Green fee withdrawn

Govt drops Polluter-to-pay policy under legislators pressure

Reason: Many quarry owners belong to backward castes like Bovi community and that they will not be able to pay the fee. The Department of Forest, Environment and Ecology has issued an order to this effect on January 7, 2010.

However, those quarrying stones (under non-specified minerals) used for construction activities will have to pay the fee.

The Government had in February 2009 imposed the Environment Protection Fee of Rs 84,000 per hectare on mining and quarrying on non-forest, agriculture, patta and revenue land for the first time.

The Government had stated, “a provision to impose the fee on non-forest land does not exist though the environmental degradation impact is more or less the same as mining and quarrying on forest land.” So, it had adopted the “polluter-to-pay” policy.

The State has a total 12,000 acres of quarries with 5,939 license holders. Of these, 4,883 leases are for non-specified minerals. This apart, there are 2,900 sand mining blocks across the State. This means nearly 70 per cent of the quarries are for non-specified minerals –– the major environmental polluters.

Interestingly, though the Department of Mines and Geology has been directed to collect the fee with immediate effect, it has not commenced the collection so far. Both Environment and Mines and Geology departments directly come under Chief Minister Yeddyurappa.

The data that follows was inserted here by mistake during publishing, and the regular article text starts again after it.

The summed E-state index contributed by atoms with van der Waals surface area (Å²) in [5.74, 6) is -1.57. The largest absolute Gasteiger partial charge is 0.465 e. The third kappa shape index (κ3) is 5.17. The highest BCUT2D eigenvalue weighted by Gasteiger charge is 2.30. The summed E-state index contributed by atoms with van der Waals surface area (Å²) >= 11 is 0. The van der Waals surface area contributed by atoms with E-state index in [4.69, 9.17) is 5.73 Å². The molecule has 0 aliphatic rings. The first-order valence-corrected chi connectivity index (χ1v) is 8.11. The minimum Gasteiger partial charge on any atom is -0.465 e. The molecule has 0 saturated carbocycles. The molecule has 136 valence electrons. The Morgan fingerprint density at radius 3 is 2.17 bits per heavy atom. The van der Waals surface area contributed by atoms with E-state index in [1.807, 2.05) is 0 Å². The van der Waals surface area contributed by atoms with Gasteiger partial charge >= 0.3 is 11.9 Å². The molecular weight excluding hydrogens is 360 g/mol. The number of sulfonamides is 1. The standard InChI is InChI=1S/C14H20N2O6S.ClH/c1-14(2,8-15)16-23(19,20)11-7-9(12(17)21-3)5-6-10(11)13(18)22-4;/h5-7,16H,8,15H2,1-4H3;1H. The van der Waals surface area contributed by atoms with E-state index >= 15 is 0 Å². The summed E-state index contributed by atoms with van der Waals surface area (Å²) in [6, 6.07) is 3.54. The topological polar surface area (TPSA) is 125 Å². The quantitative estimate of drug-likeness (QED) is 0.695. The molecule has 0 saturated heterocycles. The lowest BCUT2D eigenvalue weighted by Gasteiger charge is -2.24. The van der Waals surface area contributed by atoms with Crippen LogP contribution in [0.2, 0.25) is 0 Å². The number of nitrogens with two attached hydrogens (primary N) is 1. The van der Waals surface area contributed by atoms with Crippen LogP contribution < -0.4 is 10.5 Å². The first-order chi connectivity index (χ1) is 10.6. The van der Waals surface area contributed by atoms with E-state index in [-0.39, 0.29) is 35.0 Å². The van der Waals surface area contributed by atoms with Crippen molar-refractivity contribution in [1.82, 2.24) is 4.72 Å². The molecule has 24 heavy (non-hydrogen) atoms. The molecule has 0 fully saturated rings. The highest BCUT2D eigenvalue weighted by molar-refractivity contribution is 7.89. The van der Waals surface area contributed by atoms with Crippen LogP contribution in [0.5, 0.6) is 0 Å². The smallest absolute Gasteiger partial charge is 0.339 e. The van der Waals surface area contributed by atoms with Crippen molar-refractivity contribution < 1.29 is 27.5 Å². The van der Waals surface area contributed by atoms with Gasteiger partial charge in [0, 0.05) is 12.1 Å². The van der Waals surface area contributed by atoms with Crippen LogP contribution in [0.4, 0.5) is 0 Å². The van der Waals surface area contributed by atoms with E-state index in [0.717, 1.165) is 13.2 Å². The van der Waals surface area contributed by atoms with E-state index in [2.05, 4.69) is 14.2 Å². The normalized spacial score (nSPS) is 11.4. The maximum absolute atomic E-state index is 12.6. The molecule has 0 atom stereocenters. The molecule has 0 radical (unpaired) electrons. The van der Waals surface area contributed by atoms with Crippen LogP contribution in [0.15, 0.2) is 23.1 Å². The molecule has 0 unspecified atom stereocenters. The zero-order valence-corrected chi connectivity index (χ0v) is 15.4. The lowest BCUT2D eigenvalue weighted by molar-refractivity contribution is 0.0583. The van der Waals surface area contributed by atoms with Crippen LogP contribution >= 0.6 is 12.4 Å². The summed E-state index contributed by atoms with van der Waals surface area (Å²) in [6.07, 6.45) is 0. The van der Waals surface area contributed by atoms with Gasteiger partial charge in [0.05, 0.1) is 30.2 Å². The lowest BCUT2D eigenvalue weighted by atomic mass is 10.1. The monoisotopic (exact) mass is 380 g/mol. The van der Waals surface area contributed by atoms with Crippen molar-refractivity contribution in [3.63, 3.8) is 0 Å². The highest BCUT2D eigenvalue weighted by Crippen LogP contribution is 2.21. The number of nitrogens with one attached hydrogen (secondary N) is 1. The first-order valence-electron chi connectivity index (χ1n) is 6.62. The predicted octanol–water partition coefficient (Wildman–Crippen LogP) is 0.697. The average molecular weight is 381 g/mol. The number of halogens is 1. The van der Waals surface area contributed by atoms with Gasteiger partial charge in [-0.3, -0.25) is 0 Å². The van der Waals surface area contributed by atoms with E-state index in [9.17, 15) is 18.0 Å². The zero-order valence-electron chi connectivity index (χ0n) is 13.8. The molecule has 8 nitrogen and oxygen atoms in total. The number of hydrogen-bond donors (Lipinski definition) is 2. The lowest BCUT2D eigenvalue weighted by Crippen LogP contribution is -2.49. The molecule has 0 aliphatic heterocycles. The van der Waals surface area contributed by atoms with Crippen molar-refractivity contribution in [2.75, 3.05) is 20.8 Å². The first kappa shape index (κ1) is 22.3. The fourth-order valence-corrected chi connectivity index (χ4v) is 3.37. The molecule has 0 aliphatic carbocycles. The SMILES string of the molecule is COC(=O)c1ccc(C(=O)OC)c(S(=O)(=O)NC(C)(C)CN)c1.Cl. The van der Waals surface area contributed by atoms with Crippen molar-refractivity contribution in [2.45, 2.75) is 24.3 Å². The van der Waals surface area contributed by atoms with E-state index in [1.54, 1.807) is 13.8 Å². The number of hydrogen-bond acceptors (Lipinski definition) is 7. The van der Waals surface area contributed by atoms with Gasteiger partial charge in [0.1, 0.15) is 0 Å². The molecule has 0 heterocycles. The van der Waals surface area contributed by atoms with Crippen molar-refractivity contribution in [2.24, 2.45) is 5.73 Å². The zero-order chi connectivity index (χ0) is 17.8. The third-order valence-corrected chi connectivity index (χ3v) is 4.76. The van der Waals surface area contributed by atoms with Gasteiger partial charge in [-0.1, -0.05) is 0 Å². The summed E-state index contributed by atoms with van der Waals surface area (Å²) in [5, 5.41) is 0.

Due to reckless and rampant sand mining and quarrying, underground water has been polluted in hundreds of villages across the State. Quarrying has also led to soil erosion and air pollution. There are instances in places like Bangalore rural, where the entire village was forced to shift due to air pollution, officials pointed out.

Bowing to pressure

According to sources, the Government withdrew the fee buckling to the pressure from legislators cutting across party lines. “Many legislators of all three major political parties are engaged in quarry business. Due to their pressure, the Government decided to exempt the fee for all non-specified minerals. In reality, not many belonging to backward classes and economically weaker section own and operate quarries and sand mines,” sources explained.

When contacted, Deputy Director (Mineral Administration) of Mines and Geology Department Sonne Gowda maintained that many quarry leases were owned and operated by backward castes and that they had petitioned the department to give an exemption. “We are also planning to give exemption to building stones as it will help bring down the cost of construction materials,” he said.

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